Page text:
The app is ugly, but was built reusing various bits and pieces in a bit less than two days (the day of the unconference and a bit of the following day) and it uses different data sources with different methods to bring together useful resources for an epigraphic corpus and works in most of the cases for the examples we wanted to support. This was possible because exist-db makes it possible and because there were already all the bits available (exist-db, the xslt, the data, etc.)

Code, without data, has been copied to https://github.com/EpiDoc/OEDUc .

The app is accessible, with data from EDH data dumps of July at http://betamasaheft.aai.uni-hamburg.de:8080/exist/apps/OEDUc/

Preliminary twicks to the data included:
  • Adding an @xml:id to the text element to speed up retrival of items in exist. (the xquery doing this is in the AddIdToTextElement.xql file)
  • Note that there is no Pleiades id in the EDH XML (or in any EAGLE dataset), but there are Trismegistos Geo ID! This is because it was planned during the EAGLE project to get all places of provenance in Trismegistos GEO to map them later to Pleiades. This was started using Wikidata mix’n’match but is far from complete and is currently in need for update.
The features
  • In the list view you can select an item. Each item can be edited normally (create, update, delete)
  • The editor that updates files reproduces in simple XSLT a part of the Leiden+ logic and conventions for you to enter data or update existing data. It validates the data after performing the changes against the tei-epidoc.rng schema. Plan is to have it validate before it does the real changes.
  • The search simply searches in a number of indexed elements. It is not a full text index. There are also range indexes set to speed up the queries beside the other indexes shipped with exist.
  • You can create a new entry with the Leiden+ like editor and save it. it will be first validated and in case is not ok you are pointed to the problems. There was not enough times to add the vocabularies and update the editor.
  • Once you view an item you will find in nasty hugly tables a first section with metadata, the text, some additional information on persons and a map:
  • The text exploits some of the parameters of the EpiDoc Stylesheets. You can
    change the desired value, hit change and see the different output.
  • The ids of corresponding inscriptions, are pulled from the EAGLE ids API here in Hamburg, using Trismegistos data. This app will be soon moved to Trismegistos itself, hopefully.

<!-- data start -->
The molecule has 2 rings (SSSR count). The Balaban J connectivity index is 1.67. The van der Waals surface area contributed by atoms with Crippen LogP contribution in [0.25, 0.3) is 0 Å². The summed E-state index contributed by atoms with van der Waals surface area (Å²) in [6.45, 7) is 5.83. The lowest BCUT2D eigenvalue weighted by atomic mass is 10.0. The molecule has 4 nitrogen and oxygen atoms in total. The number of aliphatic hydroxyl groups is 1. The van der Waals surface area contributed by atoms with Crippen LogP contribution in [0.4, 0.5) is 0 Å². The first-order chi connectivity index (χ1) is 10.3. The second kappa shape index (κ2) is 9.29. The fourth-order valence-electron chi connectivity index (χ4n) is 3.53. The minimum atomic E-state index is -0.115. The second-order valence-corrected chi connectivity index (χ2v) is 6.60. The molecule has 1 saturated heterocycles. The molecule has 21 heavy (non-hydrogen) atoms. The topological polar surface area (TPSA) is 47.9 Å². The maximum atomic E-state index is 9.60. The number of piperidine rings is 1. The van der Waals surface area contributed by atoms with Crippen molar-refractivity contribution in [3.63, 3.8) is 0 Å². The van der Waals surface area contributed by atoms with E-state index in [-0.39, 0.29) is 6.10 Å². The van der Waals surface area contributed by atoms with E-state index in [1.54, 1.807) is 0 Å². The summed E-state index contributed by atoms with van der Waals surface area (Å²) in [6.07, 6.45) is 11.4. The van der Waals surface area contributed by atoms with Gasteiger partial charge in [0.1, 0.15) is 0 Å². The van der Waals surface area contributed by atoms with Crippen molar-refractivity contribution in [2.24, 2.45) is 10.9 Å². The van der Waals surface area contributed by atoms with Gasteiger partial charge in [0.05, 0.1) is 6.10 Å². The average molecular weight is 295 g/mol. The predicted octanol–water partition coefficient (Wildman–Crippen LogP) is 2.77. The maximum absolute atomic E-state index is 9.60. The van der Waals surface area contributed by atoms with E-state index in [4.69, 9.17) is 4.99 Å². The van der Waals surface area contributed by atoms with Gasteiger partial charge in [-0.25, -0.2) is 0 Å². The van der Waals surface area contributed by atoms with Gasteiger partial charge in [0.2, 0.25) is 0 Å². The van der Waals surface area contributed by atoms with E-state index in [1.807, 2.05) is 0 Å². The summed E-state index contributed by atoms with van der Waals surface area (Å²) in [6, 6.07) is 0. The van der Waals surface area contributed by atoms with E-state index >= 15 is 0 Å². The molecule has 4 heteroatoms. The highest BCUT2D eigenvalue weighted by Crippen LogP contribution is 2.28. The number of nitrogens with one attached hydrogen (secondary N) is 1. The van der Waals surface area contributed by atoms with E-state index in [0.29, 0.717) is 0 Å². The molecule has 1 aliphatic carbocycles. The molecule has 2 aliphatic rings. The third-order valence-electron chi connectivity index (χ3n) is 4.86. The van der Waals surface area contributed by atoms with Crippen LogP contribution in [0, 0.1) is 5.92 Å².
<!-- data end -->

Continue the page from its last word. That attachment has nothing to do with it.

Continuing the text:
• The EDH id is instead used to query the EDH data API and get the information about persons, which is printed below the text.
  • For each element with a @ref in the XML files you will find the name of the element and a link to the value. E.g. to link to the EAGLE vocabularies
  • In case this is a TM Geo ID, then the id is used to query Wikidata SPARQL endpoint and retrive coordinates and the corresponding Pleiades id (given those are there). Same logic could be used for VIAF, geonames, etc. This task is done via a http request directly in the xquery powering the app.
  • The Pleiades id thus retrieved (which could be certainly obtained in other ways) is then used in javascript to query Pelagios and print the map below (taken from the hello world example in the Pelagios repository)
  • At http://betamasaheft.aai.uni-hamburg.de/api/OEDUc/places/all and http://betamasaheft.aai.uni-hamburg.de/api/OEDUc/places/all/void two rest XQ function provide the ttl files for Pelagios (but not a dump as required, although this can be done). The places annotations, at the moment only for the first 20 entries. See rest.xql.
Future tasks

For the purpose of having a sample app to help people get started with their projects and see some of the possibilities at work, beside making it a bit nicer it would be useful if this could also have the following:

  • Add more data from EDH-API, especially from edh_geography_uri which Frank has added and has the URI of Geo data; adding .json to this gets the JSON Data of place of finding, which has a “edh_province_uri” with the data about the province.
  • Validate before submitting
  • Add more support for parameters in the EpiDoc example xslt (e.g. for Zotero bibliography contained in div[@type=’bibliography’])
  • Improve the upconversion and the editor with more and more precise matchings
  • Provide functionality to use xpath to search the data
  • Add advanced search capabilities to filter results by id, content provider, etc.
  • Add images support
  • Include all EAGLE data (currently only EDH dumps data is in, but the system scales nicely)
  • Include query to the EAGLE media wiki of translations (api currently unavailable)
  • Show related items based on any of the values
  • Include in the editor the possibility to tag named entities
  • Sync the Epidoc XSLT repository and the eagle vocabularies with a webhook